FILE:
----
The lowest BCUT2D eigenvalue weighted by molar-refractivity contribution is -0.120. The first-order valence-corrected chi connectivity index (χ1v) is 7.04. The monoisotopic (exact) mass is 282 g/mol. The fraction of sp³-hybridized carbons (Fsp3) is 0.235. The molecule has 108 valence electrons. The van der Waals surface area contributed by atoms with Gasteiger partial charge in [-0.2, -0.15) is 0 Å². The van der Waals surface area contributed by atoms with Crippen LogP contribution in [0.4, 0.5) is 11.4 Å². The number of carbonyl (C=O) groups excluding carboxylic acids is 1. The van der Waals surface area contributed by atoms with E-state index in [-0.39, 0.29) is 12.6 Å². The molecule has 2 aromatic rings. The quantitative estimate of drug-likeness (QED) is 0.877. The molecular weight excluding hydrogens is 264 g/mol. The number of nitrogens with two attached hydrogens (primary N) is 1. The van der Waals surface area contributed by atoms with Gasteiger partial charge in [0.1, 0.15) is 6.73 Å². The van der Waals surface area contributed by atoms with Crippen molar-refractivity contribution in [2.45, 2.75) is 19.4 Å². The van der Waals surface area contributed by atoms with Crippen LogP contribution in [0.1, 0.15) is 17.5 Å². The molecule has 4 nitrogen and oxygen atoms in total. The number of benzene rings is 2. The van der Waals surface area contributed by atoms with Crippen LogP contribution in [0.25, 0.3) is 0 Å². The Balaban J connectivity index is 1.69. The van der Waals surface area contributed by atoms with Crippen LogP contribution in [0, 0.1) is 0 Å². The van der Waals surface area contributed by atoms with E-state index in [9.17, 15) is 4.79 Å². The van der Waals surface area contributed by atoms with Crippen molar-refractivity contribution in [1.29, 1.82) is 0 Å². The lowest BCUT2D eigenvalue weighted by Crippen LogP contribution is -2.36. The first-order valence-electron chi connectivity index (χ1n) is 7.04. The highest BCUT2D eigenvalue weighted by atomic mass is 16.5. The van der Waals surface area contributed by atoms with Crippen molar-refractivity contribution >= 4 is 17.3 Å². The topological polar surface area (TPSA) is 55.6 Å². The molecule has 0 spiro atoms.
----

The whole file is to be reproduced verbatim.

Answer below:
The lowest BCUT2D eigenvalue weighted by molar-refractivity contribution is -0.120. The first-order valence-corrected chi connectivity index (χ1v) is 7.04. The monoisotopic (exact) mass is 282 g/mol. The fraction of sp³-hybridized carbons (Fsp3) is 0.235. The molecule has 108 valence electrons. The van der Waals surface area contributed by atoms with Gasteiger partial charge in [-0.2, -0.15) is 0 Å². The van der Waals surface area contributed by atoms with Crippen LogP contribution in [0.4, 0.5) is 11.4 Å². The number of carbonyl (C=O) groups excluding carboxylic acids is 1. The van der Waals surface area contributed by atoms with E-state index in [-0.39, 0.29) is 12.6 Å². The molecule has 2 aromatic rings. The quantitative estimate of drug-likeness (QED) is 0.877. The molecular weight excluding hydrogens is 264 g/mol. The number of nitrogens with two attached hydrogens (primary N) is 1. The van der Waals surface area contributed by atoms with Gasteiger partial charge in [0.1, 0.15) is 6.73 Å². The van der Waals surface area contributed by atoms with Crippen molar-refractivity contribution in [2.45, 2.75) is 19.4 Å². The van der Waals surface area contributed by atoms with Crippen LogP contribution in [0.1, 0.15) is 17.5 Å². The molecule has 4 nitrogen and oxygen atoms in total. The number of benzene rings is 2. The van der Waals surface area contributed by atoms with Crippen LogP contribution in [0.25, 0.3) is 0 Å². The Balaban J connectivity index is 1.69. The van der Waals surface area contributed by atoms with Crippen LogP contribution in [0, 0.1) is 0 Å². The van der Waals surface area contributed by atoms with E-state index in [9.17, 15) is 4.79 Å². The van der Waals surface area contributed by atoms with Crippen molar-refractivity contribution in [1.29, 1.82) is 0 Å². The lowest BCUT2D eigenvalue weighted by Crippen LogP contribution is -2.36. The first-order valence-electron chi connectivity index (χ1n) is 7.04. The highest BCUT2D eigenvalue weighted by atomic mass is 16.5. The van der Waals surface area contributed by atoms with Crippen molar-refractivity contribution >= 4 is 17.3 Å². The topological polar surface area (TPSA) is 55.6 Å². The molecule has 0 spiro atoms.